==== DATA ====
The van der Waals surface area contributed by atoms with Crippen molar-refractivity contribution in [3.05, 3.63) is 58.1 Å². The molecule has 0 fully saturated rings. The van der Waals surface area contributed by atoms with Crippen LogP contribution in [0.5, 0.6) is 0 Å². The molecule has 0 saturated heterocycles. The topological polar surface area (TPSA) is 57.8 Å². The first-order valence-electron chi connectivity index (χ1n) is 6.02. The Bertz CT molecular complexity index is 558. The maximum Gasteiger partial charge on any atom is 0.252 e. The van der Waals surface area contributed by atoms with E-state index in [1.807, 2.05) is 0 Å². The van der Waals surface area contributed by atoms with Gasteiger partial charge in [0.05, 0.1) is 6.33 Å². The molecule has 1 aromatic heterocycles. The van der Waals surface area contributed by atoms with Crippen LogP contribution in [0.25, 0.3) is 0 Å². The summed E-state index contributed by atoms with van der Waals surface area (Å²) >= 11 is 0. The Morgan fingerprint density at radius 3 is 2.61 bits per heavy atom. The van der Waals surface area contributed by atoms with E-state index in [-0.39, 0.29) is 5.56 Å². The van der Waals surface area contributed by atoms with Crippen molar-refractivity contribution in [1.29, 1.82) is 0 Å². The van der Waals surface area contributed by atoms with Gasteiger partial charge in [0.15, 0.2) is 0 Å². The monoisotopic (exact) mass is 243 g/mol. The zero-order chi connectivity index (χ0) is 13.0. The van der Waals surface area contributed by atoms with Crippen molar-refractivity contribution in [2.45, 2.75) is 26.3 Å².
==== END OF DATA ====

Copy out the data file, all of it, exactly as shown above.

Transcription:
The van der Waals surface area contributed by atoms with Crippen molar-refractivity contribution in [3.05, 3.63) is 58.1 Å². The molecule has 0 fully saturated rings. The van der Waals surface area contributed by atoms with Crippen LogP contribution in [0.5, 0.6) is 0 Å². The molecule has 0 saturated heterocycles. The topological polar surface area (TPSA) is 57.8 Å². The first-order valence-electron chi connectivity index (χ1n) is 6.02. The Bertz CT molecular complexity index is 558. The maximum Gasteiger partial charge on any atom is 0.252 e. The van der Waals surface area contributed by atoms with E-state index in [1.807, 2.05) is 0 Å². The van der Waals surface area contributed by atoms with Gasteiger partial charge in [0.05, 0.1) is 6.33 Å². The molecule has 1 aromatic heterocycles. The van der Waals surface area contributed by atoms with Crippen LogP contribution in [0.25, 0.3) is 0 Å². The summed E-state index contributed by atoms with van der Waals surface area (Å²) >= 11 is 0. The Morgan fingerprint density at radius 3 is 2.61 bits per heavy atom. The van der Waals surface area contributed by atoms with E-state index in [-0.39, 0.29) is 5.56 Å². The van der Waals surface area contributed by atoms with Crippen molar-refractivity contribution in [1.29, 1.82) is 0 Å². The van der Waals surface area contributed by atoms with Gasteiger partial charge in [0.15, 0.2) is 0 Å². The monoisotopic (exact) mass is 243 g/mol. The zero-order chi connectivity index (χ0) is 13.0. The van der Waals surface area contributed by atoms with Crippen molar-refractivity contribution in [2.45, 2.75) is 26.3 Å².